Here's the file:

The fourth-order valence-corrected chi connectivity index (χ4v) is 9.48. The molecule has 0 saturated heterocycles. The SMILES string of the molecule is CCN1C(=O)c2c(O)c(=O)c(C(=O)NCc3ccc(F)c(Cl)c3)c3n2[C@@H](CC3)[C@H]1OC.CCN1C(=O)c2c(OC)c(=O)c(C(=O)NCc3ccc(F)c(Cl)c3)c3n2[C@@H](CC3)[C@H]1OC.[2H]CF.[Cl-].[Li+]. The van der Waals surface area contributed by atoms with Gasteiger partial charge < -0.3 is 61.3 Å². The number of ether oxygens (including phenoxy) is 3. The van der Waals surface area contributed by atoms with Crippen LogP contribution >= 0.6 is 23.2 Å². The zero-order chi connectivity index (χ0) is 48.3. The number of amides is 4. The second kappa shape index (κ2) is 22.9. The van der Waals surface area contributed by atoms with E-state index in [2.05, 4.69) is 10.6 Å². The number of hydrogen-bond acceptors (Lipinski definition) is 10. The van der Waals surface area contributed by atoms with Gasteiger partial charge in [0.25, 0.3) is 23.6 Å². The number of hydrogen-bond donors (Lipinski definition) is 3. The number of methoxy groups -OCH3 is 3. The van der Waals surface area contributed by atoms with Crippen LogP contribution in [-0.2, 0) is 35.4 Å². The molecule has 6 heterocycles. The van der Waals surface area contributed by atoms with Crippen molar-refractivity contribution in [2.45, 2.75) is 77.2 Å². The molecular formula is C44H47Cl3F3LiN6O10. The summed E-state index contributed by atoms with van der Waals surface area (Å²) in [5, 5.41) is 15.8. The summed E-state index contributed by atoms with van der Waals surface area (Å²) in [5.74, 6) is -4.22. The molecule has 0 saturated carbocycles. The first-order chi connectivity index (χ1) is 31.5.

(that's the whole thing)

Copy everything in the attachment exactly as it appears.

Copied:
The fourth-order valence-corrected chi connectivity index (χ4v) is 9.48. The molecule has 0 saturated heterocycles. The SMILES string of the molecule is CCN1C(=O)c2c(O)c(=O)c(C(=O)NCc3ccc(F)c(Cl)c3)c3n2[C@@H](CC3)[C@H]1OC.CCN1C(=O)c2c(OC)c(=O)c(C(=O)NCc3ccc(F)c(Cl)c3)c3n2[C@@H](CC3)[C@H]1OC.[2H]CF.[Cl-].[Li+]. The van der Waals surface area contributed by atoms with Gasteiger partial charge < -0.3 is 61.3 Å². The number of ether oxygens (including phenoxy) is 3. The van der Waals surface area contributed by atoms with Crippen LogP contribution >= 0.6 is 23.2 Å². The zero-order chi connectivity index (χ0) is 48.3. The number of amides is 4. The second kappa shape index (κ2) is 22.9. The van der Waals surface area contributed by atoms with E-state index in [2.05, 4.69) is 10.6 Å². The number of hydrogen-bond acceptors (Lipinski definition) is 10. The van der Waals surface area contributed by atoms with Gasteiger partial charge in [0.25, 0.3) is 23.6 Å². The number of hydrogen-bond donors (Lipinski definition) is 3. The number of methoxy groups -OCH3 is 3. The van der Waals surface area contributed by atoms with Crippen LogP contribution in [-0.2, 0) is 35.4 Å². The molecule has 6 heterocycles. The van der Waals surface area contributed by atoms with Crippen molar-refractivity contribution in [2.45, 2.75) is 77.2 Å². The molecular formula is C44H47Cl3F3LiN6O10. The summed E-state index contributed by atoms with van der Waals surface area (Å²) in [5, 5.41) is 15.8. The summed E-state index contributed by atoms with van der Waals surface area (Å²) in [5.74, 6) is -4.22. The molecule has 0 saturated carbocycles. The first-order chi connectivity index (χ1) is 31.5.